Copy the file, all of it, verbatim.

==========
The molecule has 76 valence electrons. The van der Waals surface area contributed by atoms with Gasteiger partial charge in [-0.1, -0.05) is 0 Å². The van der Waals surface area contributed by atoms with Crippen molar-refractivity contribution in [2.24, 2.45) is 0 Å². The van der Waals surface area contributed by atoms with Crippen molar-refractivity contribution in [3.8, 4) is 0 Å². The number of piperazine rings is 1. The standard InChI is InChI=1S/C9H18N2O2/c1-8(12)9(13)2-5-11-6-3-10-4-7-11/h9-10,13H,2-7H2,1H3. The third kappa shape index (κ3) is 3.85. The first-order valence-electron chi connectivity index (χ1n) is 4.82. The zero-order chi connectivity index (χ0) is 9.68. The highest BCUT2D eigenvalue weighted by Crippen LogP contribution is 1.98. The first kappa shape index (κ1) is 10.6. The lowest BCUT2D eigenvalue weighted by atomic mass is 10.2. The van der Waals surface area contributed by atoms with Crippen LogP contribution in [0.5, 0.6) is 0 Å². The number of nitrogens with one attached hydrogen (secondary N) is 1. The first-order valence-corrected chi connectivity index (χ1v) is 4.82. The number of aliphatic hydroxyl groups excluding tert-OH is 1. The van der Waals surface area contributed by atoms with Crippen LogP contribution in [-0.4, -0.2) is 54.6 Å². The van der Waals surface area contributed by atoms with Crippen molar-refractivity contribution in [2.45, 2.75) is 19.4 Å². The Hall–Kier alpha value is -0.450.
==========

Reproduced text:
The molecule has 76 valence electrons. The van der Waals surface area contributed by atoms with Gasteiger partial charge in [-0.1, -0.05) is 0 Å². The van der Waals surface area contributed by atoms with Crippen molar-refractivity contribution in [2.24, 2.45) is 0 Å². The van der Waals surface area contributed by atoms with Crippen molar-refractivity contribution in [3.8, 4) is 0 Å². The number of piperazine rings is 1. The standard InChI is InChI=1S/C9H18N2O2/c1-8(12)9(13)2-5-11-6-3-10-4-7-11/h9-10,13H,2-7H2,1H3. The third kappa shape index (κ3) is 3.85. The first-order valence-electron chi connectivity index (χ1n) is 4.82. The zero-order chi connectivity index (χ0) is 9.68. The highest BCUT2D eigenvalue weighted by Crippen LogP contribution is 1.98. The first kappa shape index (κ1) is 10.6. The lowest BCUT2D eigenvalue weighted by atomic mass is 10.2. The van der Waals surface area contributed by atoms with Crippen LogP contribution in [0.5, 0.6) is 0 Å². The number of nitrogens with one attached hydrogen (secondary N) is 1. The first-order valence-corrected chi connectivity index (χ1v) is 4.82. The number of aliphatic hydroxyl groups excluding tert-OH is 1. The van der Waals surface area contributed by atoms with Crippen LogP contribution in [-0.4, -0.2) is 54.6 Å². The van der Waals surface area contributed by atoms with Crippen molar-refractivity contribution in [2.45, 2.75) is 19.4 Å². The Hall–Kier alpha value is -0.450.